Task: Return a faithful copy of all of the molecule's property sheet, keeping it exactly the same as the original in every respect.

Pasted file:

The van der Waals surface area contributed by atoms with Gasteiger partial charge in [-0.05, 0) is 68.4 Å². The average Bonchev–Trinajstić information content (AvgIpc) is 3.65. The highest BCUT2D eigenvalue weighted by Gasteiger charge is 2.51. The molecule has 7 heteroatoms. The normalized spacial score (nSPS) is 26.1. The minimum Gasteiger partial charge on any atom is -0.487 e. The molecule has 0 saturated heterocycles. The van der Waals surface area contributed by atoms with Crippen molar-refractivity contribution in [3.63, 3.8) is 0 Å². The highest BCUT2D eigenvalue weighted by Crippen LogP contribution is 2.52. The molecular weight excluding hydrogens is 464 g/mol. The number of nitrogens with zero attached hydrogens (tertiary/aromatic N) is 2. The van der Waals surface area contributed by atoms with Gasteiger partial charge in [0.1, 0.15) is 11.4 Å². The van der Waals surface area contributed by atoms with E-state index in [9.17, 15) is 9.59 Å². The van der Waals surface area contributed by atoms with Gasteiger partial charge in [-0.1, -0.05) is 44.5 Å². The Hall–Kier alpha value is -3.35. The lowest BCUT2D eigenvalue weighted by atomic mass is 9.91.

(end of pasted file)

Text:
The van der Waals surface area contributed by atoms with Gasteiger partial charge in [-0.05, 0) is 68.4 Å². The average Bonchev–Trinajstić information content (AvgIpc) is 3.65. The highest BCUT2D eigenvalue weighted by Gasteiger charge is 2.51. The molecule has 7 heteroatoms. The normalized spacial score (nSPS) is 26.1. The minimum Gasteiger partial charge on any atom is -0.487 e. The molecule has 0 saturated heterocycles. The van der Waals surface area contributed by atoms with Crippen molar-refractivity contribution in [3.63, 3.8) is 0 Å². The highest BCUT2D eigenvalue weighted by Crippen LogP contribution is 2.52. The molecular weight excluding hydrogens is 464 g/mol. The number of nitrogens with zero attached hydrogens (tertiary/aromatic N) is 2. The van der Waals surface area contributed by atoms with Gasteiger partial charge in [0.1, 0.15) is 11.4 Å². The van der Waals surface area contributed by atoms with E-state index in [9.17, 15) is 9.59 Å². The van der Waals surface area contributed by atoms with Gasteiger partial charge in [-0.1, -0.05) is 44.5 Å². The Hall–Kier alpha value is -3.35. The lowest BCUT2D eigenvalue weighted by atomic mass is 9.91.